If a supermassive black hole were to suddenly appear in our Solar System, it would have catastrophic consequences for our planet and the entire Solar System.
Firstly, the intense gravitational pull of the black hole would cause chaos in the orbits of all the planets, moons, asteroids, and comets in the Solar System, leading to massive collisions and disruptions.
Secondly, the black hole’s immense gravitational force would swallow everything in its vicinity, including our Sun and all the planets, causing them to be stretched and torn apart by the tidal forces.
Finally, the black hole’s strong radiation emissions would be deadly to any living organism within its reach, including humans.
The PBC J2333.9-2343 galaxy hosts a supermassive black hole that faces Earth
A galaxy known as PBC J2333.9-2343 has been reclassified after scientists discovered that its supermassive black hole is now facing our solar system, with its relativistic jet likely having changed direction, according to the New York Post. The galaxy, originally classified as a radio galaxy, is located about 657 million light-years away and stretches nearly 4 million light-years across. Scientists are unsure what caused the change in direction but speculate that it may have been due to a collision with another galaxy. The potential effects of the black hole’s direction on our galaxy remain unknown.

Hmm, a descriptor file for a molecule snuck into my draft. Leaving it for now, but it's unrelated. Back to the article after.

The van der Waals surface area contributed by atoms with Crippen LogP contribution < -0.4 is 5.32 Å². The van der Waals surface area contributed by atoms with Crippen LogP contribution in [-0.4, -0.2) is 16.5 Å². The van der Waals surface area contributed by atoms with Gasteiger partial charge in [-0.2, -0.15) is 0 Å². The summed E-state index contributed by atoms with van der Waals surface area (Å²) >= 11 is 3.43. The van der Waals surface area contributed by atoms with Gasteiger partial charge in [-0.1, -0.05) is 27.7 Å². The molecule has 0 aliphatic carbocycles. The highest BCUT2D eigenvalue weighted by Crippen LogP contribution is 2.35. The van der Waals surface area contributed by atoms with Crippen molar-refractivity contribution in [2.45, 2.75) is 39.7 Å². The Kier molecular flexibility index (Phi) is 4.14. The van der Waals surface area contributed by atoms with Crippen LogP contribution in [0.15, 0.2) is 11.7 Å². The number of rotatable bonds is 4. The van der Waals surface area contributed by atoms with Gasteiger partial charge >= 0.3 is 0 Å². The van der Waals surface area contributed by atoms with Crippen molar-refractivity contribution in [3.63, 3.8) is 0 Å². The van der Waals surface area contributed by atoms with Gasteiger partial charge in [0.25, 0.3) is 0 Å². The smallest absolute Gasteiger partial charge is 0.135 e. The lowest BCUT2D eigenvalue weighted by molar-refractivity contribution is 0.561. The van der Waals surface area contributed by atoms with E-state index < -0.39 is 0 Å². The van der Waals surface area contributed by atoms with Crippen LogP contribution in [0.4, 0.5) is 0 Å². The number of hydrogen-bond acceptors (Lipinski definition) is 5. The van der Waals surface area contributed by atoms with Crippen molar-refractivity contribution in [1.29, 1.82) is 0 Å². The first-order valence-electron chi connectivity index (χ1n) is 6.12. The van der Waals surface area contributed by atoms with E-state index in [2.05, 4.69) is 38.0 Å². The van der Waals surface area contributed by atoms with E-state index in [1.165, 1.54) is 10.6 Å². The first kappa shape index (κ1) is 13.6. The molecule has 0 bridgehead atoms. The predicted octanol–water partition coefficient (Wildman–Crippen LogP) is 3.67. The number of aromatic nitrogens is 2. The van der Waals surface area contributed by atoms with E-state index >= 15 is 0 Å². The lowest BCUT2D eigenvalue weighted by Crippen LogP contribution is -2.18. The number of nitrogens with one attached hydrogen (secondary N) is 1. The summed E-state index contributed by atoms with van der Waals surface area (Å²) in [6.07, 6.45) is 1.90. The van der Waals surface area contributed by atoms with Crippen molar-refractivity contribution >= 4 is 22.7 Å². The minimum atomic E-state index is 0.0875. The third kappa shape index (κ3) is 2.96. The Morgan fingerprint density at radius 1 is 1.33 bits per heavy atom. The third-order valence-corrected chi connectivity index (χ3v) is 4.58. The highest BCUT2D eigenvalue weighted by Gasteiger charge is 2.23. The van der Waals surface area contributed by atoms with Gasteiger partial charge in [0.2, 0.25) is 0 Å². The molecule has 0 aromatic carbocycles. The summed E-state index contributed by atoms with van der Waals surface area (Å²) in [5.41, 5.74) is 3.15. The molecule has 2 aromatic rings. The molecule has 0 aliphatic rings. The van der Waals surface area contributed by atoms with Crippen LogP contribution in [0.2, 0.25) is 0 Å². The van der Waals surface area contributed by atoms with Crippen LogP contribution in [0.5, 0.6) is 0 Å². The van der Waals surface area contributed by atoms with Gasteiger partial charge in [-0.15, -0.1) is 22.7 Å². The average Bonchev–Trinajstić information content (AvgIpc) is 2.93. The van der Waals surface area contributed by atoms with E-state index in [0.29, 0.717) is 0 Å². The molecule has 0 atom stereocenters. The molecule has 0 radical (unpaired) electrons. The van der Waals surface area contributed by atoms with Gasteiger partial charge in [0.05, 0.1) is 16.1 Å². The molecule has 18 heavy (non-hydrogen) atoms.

However, judging by the distance that separates the galaxy from ours, it’s safe to assume that we don’t have to worry about the supermassive black hole.
Dr. Lorena Hernández-García stated:
We started to study this galaxy as it showed peculiar properties.
Our hypothesis was that the relativistic jet of its supermassive black hole had changed its direction, and to confirm that idea we had to carry out a lot of observations.
It’s safe to say that the existence of a supermassive black hole in our Solar System would be extremely dangerous and catastrophic for us. Gladly, the likelihood of such an event happening is extremely low, as there are no known supermassive black holes in the Solar System, and they are typically found at the centers of galaxies.